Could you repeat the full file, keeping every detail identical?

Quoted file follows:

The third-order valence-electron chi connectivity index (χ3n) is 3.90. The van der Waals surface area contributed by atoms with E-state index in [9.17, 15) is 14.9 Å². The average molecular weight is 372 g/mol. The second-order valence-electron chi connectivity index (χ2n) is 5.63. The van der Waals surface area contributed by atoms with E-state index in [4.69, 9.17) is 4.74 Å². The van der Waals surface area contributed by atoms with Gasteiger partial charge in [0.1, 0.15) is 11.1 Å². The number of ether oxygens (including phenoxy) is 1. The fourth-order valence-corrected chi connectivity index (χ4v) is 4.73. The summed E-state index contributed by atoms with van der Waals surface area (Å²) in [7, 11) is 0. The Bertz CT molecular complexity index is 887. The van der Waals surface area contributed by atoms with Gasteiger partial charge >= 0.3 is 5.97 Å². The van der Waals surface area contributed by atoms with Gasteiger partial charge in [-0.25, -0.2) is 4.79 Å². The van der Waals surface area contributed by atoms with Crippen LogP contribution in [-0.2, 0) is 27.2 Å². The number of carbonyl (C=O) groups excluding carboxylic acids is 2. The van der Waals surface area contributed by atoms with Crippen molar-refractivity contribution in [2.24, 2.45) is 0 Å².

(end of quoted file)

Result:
The third-order valence-electron chi connectivity index (χ3n) is 3.90. The van der Waals surface area contributed by atoms with E-state index in [9.17, 15) is 14.9 Å². The average molecular weight is 372 g/mol. The second-order valence-electron chi connectivity index (χ2n) is 5.63. The van der Waals surface area contributed by atoms with E-state index in [4.69, 9.17) is 4.74 Å². The van der Waals surface area contributed by atoms with Gasteiger partial charge in [0.1, 0.15) is 11.1 Å². The number of ether oxygens (including phenoxy) is 1. The fourth-order valence-corrected chi connectivity index (χ4v) is 4.73. The summed E-state index contributed by atoms with van der Waals surface area (Å²) in [7, 11) is 0. The Bertz CT molecular complexity index is 887. The van der Waals surface area contributed by atoms with Gasteiger partial charge >= 0.3 is 5.97 Å². The van der Waals surface area contributed by atoms with Gasteiger partial charge in [-0.25, -0.2) is 4.79 Å². The van der Waals surface area contributed by atoms with Crippen LogP contribution in [-0.2, 0) is 27.2 Å². The number of carbonyl (C=O) groups excluding carboxylic acids is 2. The van der Waals surface area contributed by atoms with Crippen molar-refractivity contribution in [2.24, 2.45) is 0 Å².